What is Skipping Bail?
When you are arrested, the court will set a bail amount that you will need to pay to secure your release until your scheduled court date. If you have the funds readily available, you can pay the bail amount yourself. However, this isn't financially possible for most, so many people resort to using a bail bond company to cover the balance. With a bail bond, you'll typically pay ten to fifteen percent of the bond amount, and the company will cover the remainder. But what happens if you skip your court date after you post bail? Keep reading to find out.
Posting bail means that you promise to appear in court as scheduled. If you fail to show up on your assigned court date, this is known as skipping bail. In most jurisdictions, skipping bail is a crime in and of itself, and you could face more severe penalties as a result. This could include increased fines, longer jail time or even have a bounty hunter sent to find you. These additional consequences will be added on top of the punishment for the crime for which you were originally arrested.
The court will also likely issue a bench warrant for your arrest. This means that any police officer you come in contact with will have the authority to arrest you on the spot, even if you have not committed a crime at that particular time. With a bench warrant, you won't have the opportunity to post bail again to get released. You'll need to remain in jail until your next court appearance to eliminate the risk of you missing your court date again in the future.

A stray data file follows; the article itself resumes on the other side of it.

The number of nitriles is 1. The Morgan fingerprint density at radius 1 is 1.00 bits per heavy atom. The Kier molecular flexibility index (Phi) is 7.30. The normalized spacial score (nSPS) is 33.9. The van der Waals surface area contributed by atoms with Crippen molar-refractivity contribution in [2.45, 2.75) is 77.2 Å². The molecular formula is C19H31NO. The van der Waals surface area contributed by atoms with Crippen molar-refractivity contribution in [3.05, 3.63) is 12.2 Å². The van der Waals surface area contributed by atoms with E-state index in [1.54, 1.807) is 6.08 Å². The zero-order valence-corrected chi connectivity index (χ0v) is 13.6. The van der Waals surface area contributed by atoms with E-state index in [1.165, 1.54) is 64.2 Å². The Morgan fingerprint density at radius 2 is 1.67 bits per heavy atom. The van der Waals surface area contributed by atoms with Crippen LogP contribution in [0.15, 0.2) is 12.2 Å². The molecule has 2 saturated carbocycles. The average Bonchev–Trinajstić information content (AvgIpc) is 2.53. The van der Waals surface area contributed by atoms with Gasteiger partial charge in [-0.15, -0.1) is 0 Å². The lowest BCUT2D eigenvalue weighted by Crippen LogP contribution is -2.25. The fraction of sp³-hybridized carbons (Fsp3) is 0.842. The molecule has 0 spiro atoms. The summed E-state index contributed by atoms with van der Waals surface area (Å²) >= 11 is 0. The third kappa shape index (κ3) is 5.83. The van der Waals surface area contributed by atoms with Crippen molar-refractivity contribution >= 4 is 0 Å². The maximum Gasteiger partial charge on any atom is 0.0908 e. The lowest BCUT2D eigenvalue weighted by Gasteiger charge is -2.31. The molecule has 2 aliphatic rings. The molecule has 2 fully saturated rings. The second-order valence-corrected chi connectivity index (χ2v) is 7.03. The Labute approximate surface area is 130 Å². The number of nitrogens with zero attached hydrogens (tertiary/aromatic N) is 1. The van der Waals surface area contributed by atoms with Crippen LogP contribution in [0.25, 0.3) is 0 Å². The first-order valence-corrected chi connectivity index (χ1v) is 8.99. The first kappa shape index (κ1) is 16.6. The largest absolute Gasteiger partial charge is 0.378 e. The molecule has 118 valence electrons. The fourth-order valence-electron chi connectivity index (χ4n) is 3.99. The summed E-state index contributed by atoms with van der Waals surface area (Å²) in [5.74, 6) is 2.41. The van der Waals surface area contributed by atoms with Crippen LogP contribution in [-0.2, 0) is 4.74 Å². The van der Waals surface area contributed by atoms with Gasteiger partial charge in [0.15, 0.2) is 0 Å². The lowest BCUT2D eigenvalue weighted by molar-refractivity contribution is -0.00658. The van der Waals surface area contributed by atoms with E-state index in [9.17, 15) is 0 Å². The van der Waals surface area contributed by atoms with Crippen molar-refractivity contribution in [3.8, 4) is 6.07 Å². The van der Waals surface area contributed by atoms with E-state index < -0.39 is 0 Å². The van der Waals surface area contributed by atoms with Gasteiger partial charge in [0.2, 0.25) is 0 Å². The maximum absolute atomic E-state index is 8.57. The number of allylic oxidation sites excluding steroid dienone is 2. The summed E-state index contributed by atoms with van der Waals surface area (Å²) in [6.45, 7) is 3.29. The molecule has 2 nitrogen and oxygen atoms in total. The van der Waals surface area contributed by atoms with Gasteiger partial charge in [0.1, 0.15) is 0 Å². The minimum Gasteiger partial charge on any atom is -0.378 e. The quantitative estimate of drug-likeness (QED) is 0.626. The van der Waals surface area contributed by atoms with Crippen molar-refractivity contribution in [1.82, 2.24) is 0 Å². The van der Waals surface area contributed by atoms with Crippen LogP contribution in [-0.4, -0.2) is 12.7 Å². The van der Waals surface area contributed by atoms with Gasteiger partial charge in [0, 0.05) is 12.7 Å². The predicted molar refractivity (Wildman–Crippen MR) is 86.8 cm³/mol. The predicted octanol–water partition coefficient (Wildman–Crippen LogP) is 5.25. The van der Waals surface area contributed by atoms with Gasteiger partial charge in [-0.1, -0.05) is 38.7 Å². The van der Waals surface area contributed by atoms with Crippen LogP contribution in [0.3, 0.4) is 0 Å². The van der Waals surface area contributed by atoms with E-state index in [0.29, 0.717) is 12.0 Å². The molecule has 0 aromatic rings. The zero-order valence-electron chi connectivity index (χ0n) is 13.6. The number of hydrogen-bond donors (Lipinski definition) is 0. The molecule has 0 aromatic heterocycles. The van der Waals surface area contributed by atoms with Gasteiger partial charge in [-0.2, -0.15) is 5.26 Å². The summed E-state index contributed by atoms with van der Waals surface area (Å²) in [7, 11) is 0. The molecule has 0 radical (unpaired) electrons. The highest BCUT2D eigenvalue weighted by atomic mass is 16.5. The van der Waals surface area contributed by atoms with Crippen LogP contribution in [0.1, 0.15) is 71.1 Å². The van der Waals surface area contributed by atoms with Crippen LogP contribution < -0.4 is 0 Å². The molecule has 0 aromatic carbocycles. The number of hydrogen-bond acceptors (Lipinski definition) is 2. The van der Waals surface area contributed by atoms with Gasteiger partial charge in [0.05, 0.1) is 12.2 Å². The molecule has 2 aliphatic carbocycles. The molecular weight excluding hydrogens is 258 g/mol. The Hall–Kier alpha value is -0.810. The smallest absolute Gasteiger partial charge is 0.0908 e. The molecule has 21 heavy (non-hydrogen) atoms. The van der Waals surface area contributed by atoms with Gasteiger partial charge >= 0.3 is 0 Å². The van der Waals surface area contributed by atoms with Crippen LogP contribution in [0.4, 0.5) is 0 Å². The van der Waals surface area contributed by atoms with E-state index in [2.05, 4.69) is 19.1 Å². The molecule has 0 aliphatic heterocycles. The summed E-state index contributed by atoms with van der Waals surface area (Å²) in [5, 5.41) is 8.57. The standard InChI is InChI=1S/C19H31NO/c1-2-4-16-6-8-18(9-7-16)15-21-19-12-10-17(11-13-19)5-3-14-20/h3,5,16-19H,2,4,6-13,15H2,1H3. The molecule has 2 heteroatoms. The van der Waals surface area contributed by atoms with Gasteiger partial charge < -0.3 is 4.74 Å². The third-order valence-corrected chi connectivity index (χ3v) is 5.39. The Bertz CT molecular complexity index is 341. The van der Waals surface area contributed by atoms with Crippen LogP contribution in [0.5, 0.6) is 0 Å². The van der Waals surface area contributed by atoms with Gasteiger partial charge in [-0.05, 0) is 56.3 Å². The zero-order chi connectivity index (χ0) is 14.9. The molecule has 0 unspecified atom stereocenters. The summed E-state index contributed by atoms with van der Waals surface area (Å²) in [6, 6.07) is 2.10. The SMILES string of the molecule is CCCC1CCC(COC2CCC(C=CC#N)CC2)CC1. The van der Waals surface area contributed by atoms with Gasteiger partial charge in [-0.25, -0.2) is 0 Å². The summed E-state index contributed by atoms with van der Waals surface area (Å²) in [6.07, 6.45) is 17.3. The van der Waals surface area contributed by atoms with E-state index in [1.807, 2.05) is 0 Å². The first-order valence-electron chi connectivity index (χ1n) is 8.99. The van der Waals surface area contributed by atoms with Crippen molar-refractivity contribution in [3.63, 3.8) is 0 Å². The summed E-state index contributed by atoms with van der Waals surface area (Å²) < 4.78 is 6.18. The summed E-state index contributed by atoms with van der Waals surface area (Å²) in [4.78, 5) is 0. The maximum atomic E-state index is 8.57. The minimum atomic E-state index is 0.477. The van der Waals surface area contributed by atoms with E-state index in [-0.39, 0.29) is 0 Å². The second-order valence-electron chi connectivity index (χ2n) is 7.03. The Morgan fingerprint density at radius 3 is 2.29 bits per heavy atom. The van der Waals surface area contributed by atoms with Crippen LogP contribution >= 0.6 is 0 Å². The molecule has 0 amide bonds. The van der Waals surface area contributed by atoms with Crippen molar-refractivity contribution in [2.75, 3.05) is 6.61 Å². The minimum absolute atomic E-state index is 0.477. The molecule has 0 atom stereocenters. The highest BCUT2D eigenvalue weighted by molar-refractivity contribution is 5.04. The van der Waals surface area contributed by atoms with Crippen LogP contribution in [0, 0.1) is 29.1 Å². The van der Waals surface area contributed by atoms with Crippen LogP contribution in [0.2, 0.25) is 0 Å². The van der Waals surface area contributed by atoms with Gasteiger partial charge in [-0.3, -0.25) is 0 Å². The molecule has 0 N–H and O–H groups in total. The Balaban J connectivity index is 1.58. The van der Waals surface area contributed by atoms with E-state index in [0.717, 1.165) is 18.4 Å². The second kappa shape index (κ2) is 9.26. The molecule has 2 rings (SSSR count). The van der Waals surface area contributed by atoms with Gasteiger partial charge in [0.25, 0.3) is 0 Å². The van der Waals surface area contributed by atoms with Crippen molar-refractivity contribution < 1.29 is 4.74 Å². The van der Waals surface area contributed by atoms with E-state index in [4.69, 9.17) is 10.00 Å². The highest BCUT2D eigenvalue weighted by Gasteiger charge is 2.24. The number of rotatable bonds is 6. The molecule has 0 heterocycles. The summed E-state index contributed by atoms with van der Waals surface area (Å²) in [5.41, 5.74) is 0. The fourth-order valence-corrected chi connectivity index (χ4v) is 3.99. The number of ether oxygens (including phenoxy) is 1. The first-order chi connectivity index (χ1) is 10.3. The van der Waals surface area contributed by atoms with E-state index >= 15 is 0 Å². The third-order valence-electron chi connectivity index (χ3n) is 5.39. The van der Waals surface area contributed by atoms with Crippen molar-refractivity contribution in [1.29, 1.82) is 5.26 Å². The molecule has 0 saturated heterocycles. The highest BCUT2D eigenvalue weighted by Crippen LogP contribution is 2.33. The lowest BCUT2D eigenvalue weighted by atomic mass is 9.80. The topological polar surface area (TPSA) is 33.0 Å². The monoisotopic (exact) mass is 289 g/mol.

Fighting Additional Charges
Of course, there are legitimate reasons for missing your scheduled court date, like illness, injury and other circumstances outside of your control. If you are forced to miss your court date due to unforeseen complications, your attorney can advocate on your behalf to get your court date rescheduled. Your lawyer will need to prove that you did not willfully or intentionally skip bail and that you fully intend to comply with all requirements going forward.
If your attorney is successful in this matter, you can then proceed with fighting your original case as you would have before. Try to provide your lawyer with as much information as possible regarding your absence to help bolster your case to have the additional charges dismissed. The more information you can provide, the easier it will be to prove that you did not intentionally skip bail.
At Free at Last Bail Bonds, we are fully committed to reuniting families. If you or a loved one needs our services, we are here for you 24 hours a day at 404-577-2245. Call us today to get the bail bond process started so that you and your loved ones can be together once more. We are always happy to help you get back home where you belong.